The Indian Army
The Main Ethnic Groups
Arrival and Trench Warfare
Endurance and Departure
The Rewards of Bravery
Indian Hospitals in Brighton
The Pavilion Hospital
The Indians & Brighton
Cremation and Burial
Brighton and The Chattri
Indian War Memorials
Roll of Honour

The Indian Army

And thus the sons of Hindustan, from Himalaya to Scinde, from Hindu Kush to Deccan plains, rent in a day the ancient chains which isolated class from clan, and joined in battle as one man to die for Mata Hind.*

Hurnam-Singh General Sir James Willcocks

*Mother India

The Indian Army

The Raw Material 39th Royal Garhwal Rifles
The 155,000 strong regular Indian Army of 1914 originated in forces recruited by the Honourable East India Company in the mid-eighteenth century to protect its property and interests. After the Indian Mutiny of 1857-58 these forces were transferred to the British Crown.
The army was composed entirely of Indian (and Gurkha) volunteers serving under a small number of British officers.
Alongside them, Indian officers fulfilled the role of junior officers in the British Army, commanding platoons and so forth. These officers – holding the Viceroy of India’s commission rather than that of the King- or Queen Emperor – were almost all promoted from the ranks.

The Regiment

Indian Field Service Order 1914 39th Royal Garhwal Rifles
For the British officer or Indian soldier, acceptance in a regiment of the Indian Army meant joining a close-knit family. Many men spent their career in the same battalion, joining as boys and leaving to retire. Indeed, sons followed fathers into family regiments generation after generation. In many of the cavalry regiments new recruits brought their own horses and equipment.


15th Ludhiana Sikhs
Izzat is the Indian term for that essential sense of loyalty and honour that drives a soldier to fight: the case of the Indian Army is slightly obtuse in that Indians volunteered to police and even to enlarge the British Empire.

This says much for the strength of the regimental system, shored-up by the financial benefit and social prestige that the Indian soldier took home to his village in the form of pensions, grants of land for distinguished services and campaign medals and decorations as tangible evidence of martial skill and personal bravery.


32nd Lancers, 33rd Queen’s Own Light Cavalry and 34th Prince Albert Victor’s Own Poona Horse
The Indian Army’s primary roles were defence of India’s borders and internal security. It was the “mainstay of Colonial rule” according to historian David Omissi, contending that British rule of what can be construed as occupied territory would have been quite impossible without the Indian Army effectively policing its own people on behalf of the occupying power.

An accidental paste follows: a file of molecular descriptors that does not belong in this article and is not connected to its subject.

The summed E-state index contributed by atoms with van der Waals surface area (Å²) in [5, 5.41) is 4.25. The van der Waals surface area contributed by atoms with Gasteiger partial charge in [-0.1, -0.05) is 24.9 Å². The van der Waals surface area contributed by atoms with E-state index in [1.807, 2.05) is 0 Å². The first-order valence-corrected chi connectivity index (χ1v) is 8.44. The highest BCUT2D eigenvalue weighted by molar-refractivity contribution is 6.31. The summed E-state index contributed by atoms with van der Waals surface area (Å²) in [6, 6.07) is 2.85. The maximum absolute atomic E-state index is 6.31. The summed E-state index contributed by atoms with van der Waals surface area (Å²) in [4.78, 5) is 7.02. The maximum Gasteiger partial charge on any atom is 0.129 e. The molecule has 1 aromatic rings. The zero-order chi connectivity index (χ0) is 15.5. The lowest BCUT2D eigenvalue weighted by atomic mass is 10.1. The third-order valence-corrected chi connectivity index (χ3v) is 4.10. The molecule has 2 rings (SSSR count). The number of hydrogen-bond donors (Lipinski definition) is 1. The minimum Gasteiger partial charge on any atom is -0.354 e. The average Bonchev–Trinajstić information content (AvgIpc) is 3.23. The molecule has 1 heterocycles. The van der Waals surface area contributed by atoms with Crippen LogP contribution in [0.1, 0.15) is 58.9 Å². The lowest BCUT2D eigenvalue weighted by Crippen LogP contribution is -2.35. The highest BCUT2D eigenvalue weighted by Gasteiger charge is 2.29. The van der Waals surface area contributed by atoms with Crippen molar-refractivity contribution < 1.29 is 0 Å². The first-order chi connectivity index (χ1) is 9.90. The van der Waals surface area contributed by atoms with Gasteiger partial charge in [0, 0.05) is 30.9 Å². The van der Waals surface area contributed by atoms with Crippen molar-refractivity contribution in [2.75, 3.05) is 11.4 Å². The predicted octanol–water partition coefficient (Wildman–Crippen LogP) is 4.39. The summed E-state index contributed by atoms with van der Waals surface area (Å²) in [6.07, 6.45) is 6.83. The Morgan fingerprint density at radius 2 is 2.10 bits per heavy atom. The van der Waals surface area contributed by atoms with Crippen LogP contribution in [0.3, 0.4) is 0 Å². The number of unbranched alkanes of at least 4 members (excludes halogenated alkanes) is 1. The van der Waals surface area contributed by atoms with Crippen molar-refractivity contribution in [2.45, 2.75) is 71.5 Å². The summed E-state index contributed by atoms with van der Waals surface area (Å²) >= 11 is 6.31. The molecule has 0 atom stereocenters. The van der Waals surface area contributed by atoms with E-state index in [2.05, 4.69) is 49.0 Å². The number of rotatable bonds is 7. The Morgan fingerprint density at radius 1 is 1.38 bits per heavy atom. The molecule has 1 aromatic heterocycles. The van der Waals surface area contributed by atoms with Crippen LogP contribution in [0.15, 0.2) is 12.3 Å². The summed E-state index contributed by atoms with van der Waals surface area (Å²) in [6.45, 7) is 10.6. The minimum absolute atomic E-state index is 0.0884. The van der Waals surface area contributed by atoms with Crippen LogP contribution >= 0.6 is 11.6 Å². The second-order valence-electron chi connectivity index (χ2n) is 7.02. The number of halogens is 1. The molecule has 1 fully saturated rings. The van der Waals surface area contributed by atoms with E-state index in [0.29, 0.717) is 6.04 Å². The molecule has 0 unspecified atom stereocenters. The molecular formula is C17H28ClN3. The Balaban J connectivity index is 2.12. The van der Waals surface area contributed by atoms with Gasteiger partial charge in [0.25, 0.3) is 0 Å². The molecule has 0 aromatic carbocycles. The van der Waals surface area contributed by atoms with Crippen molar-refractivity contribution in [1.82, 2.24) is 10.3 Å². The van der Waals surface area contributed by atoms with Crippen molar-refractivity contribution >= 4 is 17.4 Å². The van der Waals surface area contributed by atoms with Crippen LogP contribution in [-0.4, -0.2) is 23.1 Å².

However, the Indian recruit also signed on for overseas service wherever the Emperor required him, and from time to time Indian troops were called to serve abroad, including campaigns in Persia, China, Abyssinia, Sudan and East- and West Africa. The First World War, as will be demonstrated, was something on a different scale, however.


Punjab Regiments
The Indian Army favoured the so-called “martial races” of the north of India, preferring to recruit yeomanry stock from the rural agricultural community or tribesmen from the wild Northwest Frontier region. Yet the illiterate but hardy peasant, used to relentless, uncomplaining work on unsympathetic land, was also considered fine raw material for the army. From the tough Gurkha of Nepal and the Garhwali from his northern hill state, to the well-educated Madrassi of southern India, the Army included dozens of tribal classes and religious sub-groups: Punjabi Mussalmen (Muslims), Pathans, Dogras, Mahrattas, Jats, Sikhs and indeed combinations of the above all served shoulder to shoulder in the Indian Army.

World War

General Sir James Willcocks Commander, Indian Corps
In India at large the news of war apparently invoked an outpouring of pro-British sentiment and the Viceroy reported to London that “The rulers of the Native States in India, numbering nearly 700 in all, had with one accord rallied to the defence of the Empire.”

Even before the declaration of war regiments began to prepare with enthusiasm. As with the British Army in England, the regiments had to be brought up to war strength by the recall of those on leave and reservists. Unlike in Great Britain, however, many of these lived out of reach of posts and telegraphs, so parties were sent out to collect them in.
The travails of these parties were increased by heavy rains that had made the Indus almost impassable. Despite these obstacles, the Indian Corps embarked at Karachi within two weeks of Mobilisation.

A month later they were landed on French soil.

Next Chapter

The Main Ethnic Groups